On the trend: Results from our 5th annual Practice Trends Survey
By CND STAFF
By CND STAFF
Although we can’t by any means extrapolate these survey results from the 211 responses we obtained to the entirety of the profession in Canada, survey results like these can help facilitate discussion, moving chiropractic forward. Please note: Although we invited our ND readership to participate in the survey, we didn’t garner enough entries from the survey to include the findings this year.
The majority of our respondents were from Ontario (43%), followed by B.C. (29%) and Alberta (14%). These numbers are in line with previous years of the survey.
Case management and earnings
This year, 36% of respondents have been in practice 20-29 years, and 21% of respondents have been in practice for over 30 years. Those who practised less than 10 years hovered at 22%.
Working in a multidisciplinary clinic with complementary health care providers (RMT, naturopath, etc) and no MDs, was once again the top choice for chiros in Canada, accounting for a whopping 64% of responses, while most of the remainder (18%) operate their businesses as a solo practice. Once again, males were more likely to work as solo practitioners – this year all female respondents selected multidisciplinary/interdisciplinary with, or without MDs. Despite the statistic nearly doubling last year, chiropractors working within clinics with other medical practitioners (MDs) has not grown, and stayed relatively stable from last year (8% in 2019, vs 10% in 2018).
The majority who have been practising for under five years report their net annual earnings in 2019 as “under $25,000” (40%). The majority of these practitioners practising for under 5 years spent 31-40 hours in clinical practice (60%), seeing 41-100 patients per week (60%). Chiropractors over the age of 45 (and have been in practice for more than 20 years) were the only cohort to work in a solo practice. The bulk of this age group reported net annual earnings between $51,000 to $150,000, spending between 21-40 hours per week in clinical practice, and seeing 41-100+ patients per week. Earning supplemental income from product sales was the most popular choice among all chiropractors (54%), but those older than 45 were more likely to have no other supplemental income than their younger colleagues.
Scope of practice, loss of income, biggest challenges
More chiropractors are warming up to the idea of expanding the scope of practice. This year, the question didn’t specify “prescription rights,” but instead offered the option of being “interested”or “open to the idea of expanding the scope of practice. 60% selected “Yes, depending on what evolves with research” and 25% selected “No, there’s no need to change anything to my scope of practice. 15% were “indifferent” to a change.
Despite the survey taking place in the latter half of 2020, the income statements/numbers we ask for are always from the previous tax year. Due to the COVID-19 pandemic, we asked our readership: “Do you expect to see/have you seen a marked decrease in income/earnings for 2020 due to the COVID-19 pandemic? (All answers are in NET earnings).”
Your answers: 18% expected their income to remain the same as 2019; 18% expect a loss of income of $10,000 or more compared to 2019; 25% expect a loss of income of around $20,000 or more; 32% expect a loss of income of around $30,000-$50,000; and 7% expect a loss of income of more than $50,000 compared to 2019. More than likely due to these figures, the majority of DCs (46%) are not expecting to splurge on any major purchases within the next 12 months, with the exception being that 32% of DCs are planning to purchase office furniture, computers or other administrative tech, and/or conduct renovations. Again, this could be due to the pandemic and major business/scheduling/administrative changes clinic and business owners are enacting.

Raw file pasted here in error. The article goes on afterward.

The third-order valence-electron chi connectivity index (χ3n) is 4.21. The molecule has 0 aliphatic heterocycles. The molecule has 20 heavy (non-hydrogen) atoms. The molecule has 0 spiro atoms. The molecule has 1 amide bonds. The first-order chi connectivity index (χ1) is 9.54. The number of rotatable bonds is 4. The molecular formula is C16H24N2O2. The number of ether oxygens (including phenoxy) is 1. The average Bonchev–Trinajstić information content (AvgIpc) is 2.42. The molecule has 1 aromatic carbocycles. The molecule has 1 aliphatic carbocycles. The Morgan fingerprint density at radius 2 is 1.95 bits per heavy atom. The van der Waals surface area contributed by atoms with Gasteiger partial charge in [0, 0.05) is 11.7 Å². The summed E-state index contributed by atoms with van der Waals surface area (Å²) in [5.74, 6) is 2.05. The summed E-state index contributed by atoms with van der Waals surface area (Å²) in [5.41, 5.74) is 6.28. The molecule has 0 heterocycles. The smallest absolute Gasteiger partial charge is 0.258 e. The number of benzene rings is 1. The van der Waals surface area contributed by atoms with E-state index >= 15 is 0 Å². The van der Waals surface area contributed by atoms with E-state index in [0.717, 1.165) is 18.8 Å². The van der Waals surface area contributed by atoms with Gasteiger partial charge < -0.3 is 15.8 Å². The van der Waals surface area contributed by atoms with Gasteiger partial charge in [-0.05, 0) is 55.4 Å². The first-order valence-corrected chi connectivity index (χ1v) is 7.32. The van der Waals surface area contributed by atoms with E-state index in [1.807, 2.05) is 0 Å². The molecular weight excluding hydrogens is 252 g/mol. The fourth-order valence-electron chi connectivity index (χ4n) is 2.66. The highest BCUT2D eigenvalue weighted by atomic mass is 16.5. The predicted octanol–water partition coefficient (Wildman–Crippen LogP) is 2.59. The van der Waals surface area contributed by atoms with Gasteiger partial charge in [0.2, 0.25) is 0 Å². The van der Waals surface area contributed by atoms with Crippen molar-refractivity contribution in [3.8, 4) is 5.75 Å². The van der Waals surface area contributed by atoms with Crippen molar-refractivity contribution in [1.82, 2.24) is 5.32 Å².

Another interesting point the pandemic has brought us within this survey: “high cost of running my practice” has now been selected as one of the top challenges DCs are facing, which shares the number 1 spot with “lack of – or not enough inter-professional collaboration.” “Other,” rounds out our top 3, in which chiropractors specifiedchallenges related to COVID-19, and, as one chiro put it: “The damage done by ‘principled’ chiros, and the ignorance they represent.”
Lack of respect was also specifed by one particular individual: “Lack of respect for the diversity in the profession and a lack of inclusivity. Further, I find the focus on MSK, to the exclusion of NMSK and reducing the unique identity of the Chiropractic profession to be suicide for us. The PTs are gonna eat our lunch if we don’t own and focus on the nerve system.”
Close behind the top 3 challenges, 11% of respondents chose “patient retention” as well as “lack of support from provincial/national associations, or my regulatory college” as their biggest challenges. Finally, “low trust level from the public and/or medical community” and “bad PR/public image/perception” have been de-throned from being the biggest challenges facing chiropractors. Of course, this doens’t necessarily mean these two previous winners (or actually “losers”) are no longer issues – this major shift could be a response towards the more pressing issues facing chiropractors due to the pandemic.
Only time will tell what next year could bring us. Until then, let’s focus on where we need to go.